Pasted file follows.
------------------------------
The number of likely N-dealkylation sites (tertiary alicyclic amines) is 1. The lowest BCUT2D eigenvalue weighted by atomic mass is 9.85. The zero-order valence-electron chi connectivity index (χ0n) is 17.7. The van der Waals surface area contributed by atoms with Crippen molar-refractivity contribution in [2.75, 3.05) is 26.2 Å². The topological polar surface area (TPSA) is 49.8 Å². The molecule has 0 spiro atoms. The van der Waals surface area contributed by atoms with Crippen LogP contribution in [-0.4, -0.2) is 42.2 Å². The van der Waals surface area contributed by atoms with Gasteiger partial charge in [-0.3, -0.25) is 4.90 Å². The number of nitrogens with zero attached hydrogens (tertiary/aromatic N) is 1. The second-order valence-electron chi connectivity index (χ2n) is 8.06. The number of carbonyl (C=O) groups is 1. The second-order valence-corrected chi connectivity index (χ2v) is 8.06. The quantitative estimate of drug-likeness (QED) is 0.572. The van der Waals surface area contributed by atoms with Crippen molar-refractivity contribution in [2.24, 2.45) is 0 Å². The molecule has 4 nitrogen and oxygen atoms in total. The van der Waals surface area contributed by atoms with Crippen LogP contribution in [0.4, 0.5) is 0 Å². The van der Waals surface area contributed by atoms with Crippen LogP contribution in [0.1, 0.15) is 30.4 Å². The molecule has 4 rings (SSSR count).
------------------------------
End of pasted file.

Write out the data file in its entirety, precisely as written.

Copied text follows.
The number of likely N-dealkylation sites (tertiary alicyclic amines) is 1. The lowest BCUT2D eigenvalue weighted by atomic mass is 9.85. The zero-order valence-electron chi connectivity index (χ0n) is 17.7. The van der Waals surface area contributed by atoms with Crippen molar-refractivity contribution in [2.75, 3.05) is 26.2 Å². The topological polar surface area (TPSA) is 49.8 Å². The molecule has 0 spiro atoms. The van der Waals surface area contributed by atoms with Crippen LogP contribution in [-0.4, -0.2) is 42.2 Å². The van der Waals surface area contributed by atoms with Gasteiger partial charge in [-0.3, -0.25) is 4.90 Å². The number of nitrogens with zero attached hydrogens (tertiary/aromatic N) is 1. The second-order valence-electron chi connectivity index (χ2n) is 8.06. The number of carbonyl (C=O) groups is 1. The second-order valence-corrected chi connectivity index (χ2v) is 8.06. The quantitative estimate of drug-likeness (QED) is 0.572. The van der Waals surface area contributed by atoms with Crippen molar-refractivity contribution in [2.24, 2.45) is 0 Å². The molecule has 4 nitrogen and oxygen atoms in total. The van der Waals surface area contributed by atoms with Crippen LogP contribution in [0.4, 0.5) is 0 Å². The van der Waals surface area contributed by atoms with Crippen LogP contribution in [0.1, 0.15) is 30.4 Å². The molecule has 4 rings (SSSR count).